A Kindergarten Scandal Turned Voters Against Japan's Abe: Q&A

The Argument for Abe's Plan to Rescue Japan's Economy

In little more than a month, Shinzo Abe’s public support has nosedived. Polls show many voters have lost trust in the Japanese prime minister after a series of scandals. And they think his long-running administration, in power since 2012, has turned arrogant. The popularity plunge has already caused pain: Abe’s ruling Liberal Democratic Party suffered defeat in this month’s election for Tokyo’s local assembly. The question now is how far it will affect national elections due before the end of 2018.

1. What’s turned voters against Abe?

His problems began with a ruckus over his wife’s connections to the operator of a kindergarten (which promotes prewar nationalist principles) who was given a sweetheart land deal to open an elementary school. Then a second education-related scandal unfolded when a close friend of Abe’s received government support to open a veterinary college. Gaffes and mis-steps by LDP lawmakers haven’t helped; Defense Minister Tomomi Inada resigned today over a cover-up involving the military’s reports on Japan’s peacekeeping activities in South Sudan. Neither has the rushing through of a controversial anti-conspiracy bill, nor Abe’s apparent haste to revise the pacifist constitution.

2. Does this mean Abe will be forced to step down?

Abe, 62, has denied involvement in the scandals, and most analysts say he will limp on, because of the lack of compelling alternatives. (If he stays in power through 2020, he’ll be the longest-serving Japanese prime minister in history). The main opposition Democratic Party’s relentless focus on Abe’s woes has helped to undermine support for the premier, but its leader resigned this week and its approval ratings are poor.

3. Who might be the next party leader?

LDP rivals are positioning themselves for a leadership election expected in September 2018. A poll found the public’s top choice was former Defense Minister Shigeru Ishiba, who lost to Abe in 2012 and has become an increasingly outspoken critic of the administration. Since the selection of party leaders often depends on internal party politics rather than public opinion, Foreign Minister Fumio Kishida, the head of a major LDP faction, is also a strong contender.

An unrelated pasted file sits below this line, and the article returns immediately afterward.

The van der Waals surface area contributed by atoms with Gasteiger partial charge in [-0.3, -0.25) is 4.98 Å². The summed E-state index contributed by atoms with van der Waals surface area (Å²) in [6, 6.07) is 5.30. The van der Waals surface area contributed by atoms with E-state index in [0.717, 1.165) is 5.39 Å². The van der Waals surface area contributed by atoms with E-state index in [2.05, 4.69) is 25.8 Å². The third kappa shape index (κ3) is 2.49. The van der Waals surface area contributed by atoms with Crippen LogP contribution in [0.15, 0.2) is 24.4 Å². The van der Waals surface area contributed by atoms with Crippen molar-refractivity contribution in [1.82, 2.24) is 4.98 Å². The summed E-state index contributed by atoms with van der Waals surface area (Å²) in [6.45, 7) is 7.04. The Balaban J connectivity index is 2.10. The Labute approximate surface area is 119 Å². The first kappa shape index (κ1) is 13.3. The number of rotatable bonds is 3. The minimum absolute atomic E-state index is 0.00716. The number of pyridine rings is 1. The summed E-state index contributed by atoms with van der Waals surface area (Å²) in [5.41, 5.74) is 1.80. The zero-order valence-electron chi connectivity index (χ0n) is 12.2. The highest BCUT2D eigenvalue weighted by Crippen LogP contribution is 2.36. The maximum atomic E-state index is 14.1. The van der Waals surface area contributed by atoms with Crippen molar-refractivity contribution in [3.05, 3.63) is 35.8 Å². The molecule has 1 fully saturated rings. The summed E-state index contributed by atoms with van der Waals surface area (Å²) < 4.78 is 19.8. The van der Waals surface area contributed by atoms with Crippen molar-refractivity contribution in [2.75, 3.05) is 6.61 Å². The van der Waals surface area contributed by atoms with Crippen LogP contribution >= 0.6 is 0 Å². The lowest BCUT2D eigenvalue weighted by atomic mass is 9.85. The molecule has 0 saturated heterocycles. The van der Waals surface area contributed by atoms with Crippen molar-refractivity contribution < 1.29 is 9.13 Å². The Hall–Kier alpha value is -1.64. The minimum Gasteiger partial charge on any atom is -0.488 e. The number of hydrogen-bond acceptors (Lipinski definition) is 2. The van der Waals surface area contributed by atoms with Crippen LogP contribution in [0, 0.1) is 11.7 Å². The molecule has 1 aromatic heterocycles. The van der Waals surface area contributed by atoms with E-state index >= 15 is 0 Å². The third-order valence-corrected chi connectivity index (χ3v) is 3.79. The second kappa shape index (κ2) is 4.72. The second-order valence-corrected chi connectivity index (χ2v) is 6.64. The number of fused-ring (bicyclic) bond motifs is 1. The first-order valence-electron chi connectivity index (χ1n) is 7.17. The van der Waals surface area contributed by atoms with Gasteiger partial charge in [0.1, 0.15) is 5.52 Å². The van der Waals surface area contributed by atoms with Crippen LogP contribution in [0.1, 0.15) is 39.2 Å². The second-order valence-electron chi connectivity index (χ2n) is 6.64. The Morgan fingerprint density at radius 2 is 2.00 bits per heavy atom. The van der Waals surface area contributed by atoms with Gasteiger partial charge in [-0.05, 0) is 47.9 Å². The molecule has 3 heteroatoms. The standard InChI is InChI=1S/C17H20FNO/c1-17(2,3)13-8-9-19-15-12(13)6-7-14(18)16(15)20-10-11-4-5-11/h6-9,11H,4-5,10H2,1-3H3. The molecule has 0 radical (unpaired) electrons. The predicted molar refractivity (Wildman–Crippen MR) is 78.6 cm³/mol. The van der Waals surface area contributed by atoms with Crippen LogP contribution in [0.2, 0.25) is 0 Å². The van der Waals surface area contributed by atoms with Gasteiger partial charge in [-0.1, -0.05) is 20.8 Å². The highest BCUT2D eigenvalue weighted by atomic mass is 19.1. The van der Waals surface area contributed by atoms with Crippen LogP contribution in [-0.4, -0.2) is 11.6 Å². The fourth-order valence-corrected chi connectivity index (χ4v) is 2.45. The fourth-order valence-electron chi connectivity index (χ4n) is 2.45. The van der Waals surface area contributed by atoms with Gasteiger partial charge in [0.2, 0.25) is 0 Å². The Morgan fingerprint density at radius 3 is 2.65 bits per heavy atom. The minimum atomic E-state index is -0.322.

4. Is there anything Abe can do?

Faltering Japanese premiers have often relied on cabinet reshuffles to bolster support, especially by appointing younger faces or or women to convey a fresh image. But Abe has little room for risky appointments this time, and in a shake-up expected early next month he’s set to retain stalwarts such as Chief Cabinet Secretary Yoshihide Suga and Finance Minister Taro Aso. "If you’re looking for scandal-free people who are good at debating, you end up with people who have already served," says Tomoaki Iwai, a professor at Nihon University in Tokyo.

5. When will Abe call the next election?

He’ll most likely hold off for as long as possible, says Yu Uchiyama, a professor of politics at Tokyo University. An alternative scenario would be to go to the nation this year in a bid to preempt the possible formation of a national opposition party by popular Tokyo Governor Yuriko Koike. That option has become more likely with the resignation of opposition leader, according to Michael Cucek, an adjunct professor at Temple University, Japan.

6. What does this all mean for policy?

Abe vowed this week to focus on the economy, a pledge that has helped him win all national elections since 2012. But he has not abandoned a divisive plan to revise the pacifist constitution. The question is whether he can appoint a cabinet capable of navigating both issues. Rival LDP pressure groups have formed, one to push for more spending to bolster the economy and another whose members have warned that the indebted country is on the verge of fiscal collapse.

7. What are the markets saying?

Goldman Sachs Group Inc. recently cut its six-month forecast on the benchmark Topix share index, saying that political uncertainty will drive investors to book profits. A sudden resignation by Abe would be very disappointing for markets, UBS Group AG analysts wrote.

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